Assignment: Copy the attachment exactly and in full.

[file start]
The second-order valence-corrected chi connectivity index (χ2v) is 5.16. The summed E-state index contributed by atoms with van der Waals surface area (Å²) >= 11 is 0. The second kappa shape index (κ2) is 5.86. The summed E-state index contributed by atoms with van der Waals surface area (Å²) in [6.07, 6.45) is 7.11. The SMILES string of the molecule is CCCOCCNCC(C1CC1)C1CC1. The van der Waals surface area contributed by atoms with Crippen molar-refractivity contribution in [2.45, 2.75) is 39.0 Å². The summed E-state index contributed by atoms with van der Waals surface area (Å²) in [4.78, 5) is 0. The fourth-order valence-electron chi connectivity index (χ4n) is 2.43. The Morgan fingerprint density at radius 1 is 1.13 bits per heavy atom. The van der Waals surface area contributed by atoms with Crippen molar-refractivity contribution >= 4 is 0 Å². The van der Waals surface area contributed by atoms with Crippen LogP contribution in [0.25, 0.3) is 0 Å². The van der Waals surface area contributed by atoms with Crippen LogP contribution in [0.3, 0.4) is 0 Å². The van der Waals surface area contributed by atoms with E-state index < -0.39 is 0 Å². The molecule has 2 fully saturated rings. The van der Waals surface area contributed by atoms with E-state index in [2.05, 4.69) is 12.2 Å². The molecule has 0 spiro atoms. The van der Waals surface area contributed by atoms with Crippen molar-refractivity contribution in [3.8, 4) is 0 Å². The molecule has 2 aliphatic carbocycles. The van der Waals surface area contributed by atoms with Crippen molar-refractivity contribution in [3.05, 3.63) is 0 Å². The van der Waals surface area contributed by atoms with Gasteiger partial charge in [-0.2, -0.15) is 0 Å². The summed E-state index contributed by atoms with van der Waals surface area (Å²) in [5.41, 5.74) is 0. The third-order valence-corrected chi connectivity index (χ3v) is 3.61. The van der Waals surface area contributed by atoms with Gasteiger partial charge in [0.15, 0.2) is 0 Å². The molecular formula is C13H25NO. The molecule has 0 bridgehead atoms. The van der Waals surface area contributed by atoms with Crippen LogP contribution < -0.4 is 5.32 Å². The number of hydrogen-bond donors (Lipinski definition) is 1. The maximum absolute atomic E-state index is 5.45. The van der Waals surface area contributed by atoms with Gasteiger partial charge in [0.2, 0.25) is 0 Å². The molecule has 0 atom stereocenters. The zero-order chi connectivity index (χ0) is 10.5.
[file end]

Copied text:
The second-order valence-corrected chi connectivity index (χ2v) is 5.16. The summed E-state index contributed by atoms with van der Waals surface area (Å²) >= 11 is 0. The second kappa shape index (κ2) is 5.86. The summed E-state index contributed by atoms with van der Waals surface area (Å²) in [6.07, 6.45) is 7.11. The SMILES string of the molecule is CCCOCCNCC(C1CC1)C1CC1. The van der Waals surface area contributed by atoms with Crippen molar-refractivity contribution in [2.45, 2.75) is 39.0 Å². The summed E-state index contributed by atoms with van der Waals surface area (Å²) in [4.78, 5) is 0. The fourth-order valence-electron chi connectivity index (χ4n) is 2.43. The Morgan fingerprint density at radius 1 is 1.13 bits per heavy atom. The van der Waals surface area contributed by atoms with Crippen molar-refractivity contribution >= 4 is 0 Å². The van der Waals surface area contributed by atoms with Crippen LogP contribution in [0.25, 0.3) is 0 Å². The van der Waals surface area contributed by atoms with Crippen LogP contribution in [0.3, 0.4) is 0 Å². The van der Waals surface area contributed by atoms with E-state index < -0.39 is 0 Å². The molecule has 2 fully saturated rings. The van der Waals surface area contributed by atoms with E-state index in [2.05, 4.69) is 12.2 Å². The molecule has 0 spiro atoms. The van der Waals surface area contributed by atoms with Crippen molar-refractivity contribution in [3.8, 4) is 0 Å². The molecule has 2 aliphatic carbocycles. The van der Waals surface area contributed by atoms with Crippen molar-refractivity contribution in [3.05, 3.63) is 0 Å². The van der Waals surface area contributed by atoms with Gasteiger partial charge in [-0.2, -0.15) is 0 Å². The summed E-state index contributed by atoms with van der Waals surface area (Å²) in [5.41, 5.74) is 0. The third-order valence-corrected chi connectivity index (χ3v) is 3.61. The van der Waals surface area contributed by atoms with Gasteiger partial charge in [0.15, 0.2) is 0 Å². The molecular formula is C13H25NO. The molecule has 0 bridgehead atoms. The van der Waals surface area contributed by atoms with Crippen LogP contribution < -0.4 is 5.32 Å². The number of hydrogen-bond donors (Lipinski definition) is 1. The maximum absolute atomic E-state index is 5.45. The van der Waals surface area contributed by atoms with Gasteiger partial charge in [0.2, 0.25) is 0 Å². The molecule has 0 atom stereocenters. The zero-order chi connectivity index (χ0) is 10.5.